100% Cork Releases Video Focusing on Prominent Winemakers' Preference for Cork

Mar 15, 2011, 09:00 ET from 100% Cork

SAN FRANCISCO, March 15, 2011 /PRNewswire/ -- 100% Cork, the movement to educate wine drinkers and the wine industry about the benefits of natural cork, has released a video that includes interviews with four respected winemakers about why they prefer cork for technical and environmental reasons.

The winemakers in the video are Richard Arrowood, Jim Bernau, Steve Rued and Ed Sbragia, all of whom use natural cork to seal their wines.

In the video, Amapola's Wine Master Richard Arrowood said: "If you're going to produce wines with potential age-ability, you still need a cork finish.  There's nothing wrong with plastics, but for a bottle of wine, no thank you."

Prior to founding Amapola, Mr. Arrowood established the award-winning Arrowood Vineyards & Winery, which released its first wine in 1988. Mr. Arrowood became an icon to the wine world even before founding his own winery as the first winemaker at Chateau St. Jean, where he produced some of California's first single-vineyard wines.

"It's a natural product we can sustainably grow," Mr. Sbragia said.  "It can also add flavors to the wine ... from a creamy, nutty character to a spicy vanilla character.  I think anything you put in contact with the wine should be a positive, not a detractor."

As the former head winemaker for Beringer Vineyards and the founder of Sbragia Family Vineyards, Mr. Sbragia is credited with making more 90+ wines (104) than any other California wine maker, according to Wine Spectator.  His wines have won numerous awards and his Cabernet Sauvignons and Chardonnays have been ranked No. 1 in the world.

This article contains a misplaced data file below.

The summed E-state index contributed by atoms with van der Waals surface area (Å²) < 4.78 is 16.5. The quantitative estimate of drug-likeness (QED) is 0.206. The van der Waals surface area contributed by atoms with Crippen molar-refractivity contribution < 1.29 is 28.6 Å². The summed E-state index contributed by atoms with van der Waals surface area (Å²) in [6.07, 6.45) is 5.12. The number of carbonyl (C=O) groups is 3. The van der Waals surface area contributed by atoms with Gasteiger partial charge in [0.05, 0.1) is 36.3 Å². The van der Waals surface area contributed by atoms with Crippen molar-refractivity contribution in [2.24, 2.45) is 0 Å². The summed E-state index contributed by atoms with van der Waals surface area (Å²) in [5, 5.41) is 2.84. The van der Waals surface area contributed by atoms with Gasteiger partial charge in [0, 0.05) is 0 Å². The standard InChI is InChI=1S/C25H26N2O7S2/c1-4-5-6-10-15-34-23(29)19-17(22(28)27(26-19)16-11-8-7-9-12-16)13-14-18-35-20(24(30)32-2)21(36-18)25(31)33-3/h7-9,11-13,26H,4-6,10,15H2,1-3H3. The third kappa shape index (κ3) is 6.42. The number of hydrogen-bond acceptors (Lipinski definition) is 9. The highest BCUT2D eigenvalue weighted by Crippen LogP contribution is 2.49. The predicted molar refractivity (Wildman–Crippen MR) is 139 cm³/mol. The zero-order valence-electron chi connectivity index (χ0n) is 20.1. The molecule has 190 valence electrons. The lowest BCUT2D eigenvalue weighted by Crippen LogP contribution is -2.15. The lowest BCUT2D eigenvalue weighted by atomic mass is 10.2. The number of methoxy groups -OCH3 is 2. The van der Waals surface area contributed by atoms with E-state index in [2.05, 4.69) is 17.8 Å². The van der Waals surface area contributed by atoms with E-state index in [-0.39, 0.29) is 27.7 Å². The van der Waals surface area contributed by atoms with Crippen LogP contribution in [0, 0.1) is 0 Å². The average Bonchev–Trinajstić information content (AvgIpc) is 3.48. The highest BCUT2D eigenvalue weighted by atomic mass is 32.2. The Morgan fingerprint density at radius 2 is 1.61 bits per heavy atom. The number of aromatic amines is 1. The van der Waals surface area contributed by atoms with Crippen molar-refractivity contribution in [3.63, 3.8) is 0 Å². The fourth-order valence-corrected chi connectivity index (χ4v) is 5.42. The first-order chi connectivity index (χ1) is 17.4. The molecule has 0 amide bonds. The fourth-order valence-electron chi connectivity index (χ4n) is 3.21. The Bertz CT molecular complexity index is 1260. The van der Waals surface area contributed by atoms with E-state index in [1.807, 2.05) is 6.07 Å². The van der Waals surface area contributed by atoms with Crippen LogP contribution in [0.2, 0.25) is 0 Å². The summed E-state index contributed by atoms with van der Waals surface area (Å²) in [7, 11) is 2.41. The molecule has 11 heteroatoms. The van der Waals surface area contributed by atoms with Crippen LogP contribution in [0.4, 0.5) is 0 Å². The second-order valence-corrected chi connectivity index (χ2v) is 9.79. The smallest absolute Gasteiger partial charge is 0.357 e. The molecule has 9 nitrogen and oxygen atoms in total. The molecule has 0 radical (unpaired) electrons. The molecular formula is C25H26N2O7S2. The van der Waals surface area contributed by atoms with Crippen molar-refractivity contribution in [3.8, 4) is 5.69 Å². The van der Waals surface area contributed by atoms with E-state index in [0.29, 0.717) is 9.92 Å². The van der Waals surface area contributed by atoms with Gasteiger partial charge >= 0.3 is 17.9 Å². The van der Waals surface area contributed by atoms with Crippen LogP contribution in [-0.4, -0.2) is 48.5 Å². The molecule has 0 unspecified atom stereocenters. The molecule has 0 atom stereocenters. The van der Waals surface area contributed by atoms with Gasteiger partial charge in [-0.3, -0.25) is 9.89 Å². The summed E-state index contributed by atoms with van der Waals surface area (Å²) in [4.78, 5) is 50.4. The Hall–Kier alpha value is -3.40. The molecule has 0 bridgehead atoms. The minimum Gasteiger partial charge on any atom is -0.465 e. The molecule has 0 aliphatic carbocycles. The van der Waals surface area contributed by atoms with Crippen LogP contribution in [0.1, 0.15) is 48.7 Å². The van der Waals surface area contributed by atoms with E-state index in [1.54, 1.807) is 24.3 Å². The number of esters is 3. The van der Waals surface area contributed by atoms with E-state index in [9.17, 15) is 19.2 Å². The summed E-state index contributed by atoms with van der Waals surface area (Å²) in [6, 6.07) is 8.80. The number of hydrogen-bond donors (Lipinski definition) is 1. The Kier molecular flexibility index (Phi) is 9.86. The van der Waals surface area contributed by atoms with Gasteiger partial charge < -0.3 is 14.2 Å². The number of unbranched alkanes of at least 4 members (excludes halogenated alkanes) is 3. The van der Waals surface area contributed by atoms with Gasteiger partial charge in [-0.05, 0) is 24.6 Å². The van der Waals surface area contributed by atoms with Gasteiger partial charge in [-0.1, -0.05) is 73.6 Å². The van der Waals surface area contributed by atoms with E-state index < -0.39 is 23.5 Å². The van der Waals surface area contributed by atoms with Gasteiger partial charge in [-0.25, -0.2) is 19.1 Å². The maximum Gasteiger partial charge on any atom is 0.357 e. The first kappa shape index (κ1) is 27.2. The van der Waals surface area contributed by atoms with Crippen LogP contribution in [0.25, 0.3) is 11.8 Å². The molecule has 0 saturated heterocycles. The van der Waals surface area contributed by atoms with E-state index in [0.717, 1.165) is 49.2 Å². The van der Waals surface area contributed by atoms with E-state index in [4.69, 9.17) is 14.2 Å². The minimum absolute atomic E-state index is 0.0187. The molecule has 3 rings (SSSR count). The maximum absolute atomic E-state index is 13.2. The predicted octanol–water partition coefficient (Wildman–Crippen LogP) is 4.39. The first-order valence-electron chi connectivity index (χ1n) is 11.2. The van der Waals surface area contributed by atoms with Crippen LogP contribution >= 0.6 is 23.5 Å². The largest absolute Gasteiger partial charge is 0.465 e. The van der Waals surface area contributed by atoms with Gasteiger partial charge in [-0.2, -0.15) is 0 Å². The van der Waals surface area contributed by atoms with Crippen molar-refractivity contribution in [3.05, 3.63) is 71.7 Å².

Mr. Bernau, Founder and President of Willamette Valley Vineyard, said: "Natural cork, unlike the screw-caps, has just a tiny amount of oxygen that's inside the cork, and the wine uses that as it ages to improve in its quality.  Choosing wine enclosed with high-quality natural cork protects 7 million acres of extremely valuable habitat that are vital to our biosphere, and it also makes the wine taste just a little bit better."

Wine Enthusiasts Magazine hailed Mr. Bernau's Willamette Valley Vineyard as "One of Americas Great Pinot Noir Producers".  The winery is a leading proponent of sustainable practices, including the use of cork.  

Biodegradable and recyclable, the use of cork provides an economic incentive to preserve vast cork oak forests in the Mediterranean Basin that trap greenhouse gases, prevent desertification, sustain communities and provide habitat for hundreds of plant and animal species.  There is no shortage of cork, and cork oaks are not cut down to make cork.  

Mr. Rued, Senior Winemaker for Rutherford Wine Company, added: "(Cork) seals great, and that it's a natural product is one of the main reasons we came back to it."

Based in California's Napa Valley, Rutherford Wine Company has a strong focus on sustainability, going so far as to note on some of its labels that it uses natural cork and environmentally conscious glass.  Raised on his family's vineyard in Sonoma County, California, Mr. Rued was the Winemaker at Kenwood Vineyards before joining Rutherford in 2005.

All of the quotes in this press release were excerpted from the video, which was drawn from a longer 100% Cork video that also includes information about innovative uses for recycled cork.

About 100% Cork

100% Cork is a campaign to educate U.S. wine consumers about the benefits of choosing wine with natural cork stoppers because of cork's environmental, technical and societal advantages. The campaign seeks to recruit and organize wine consumers to request that winemakers and retailers choose natural cork over artificial stoppers. The campaign is funded by the Portuguese Cork Association and the Cork Quality Council.

SOURCE 100% Cork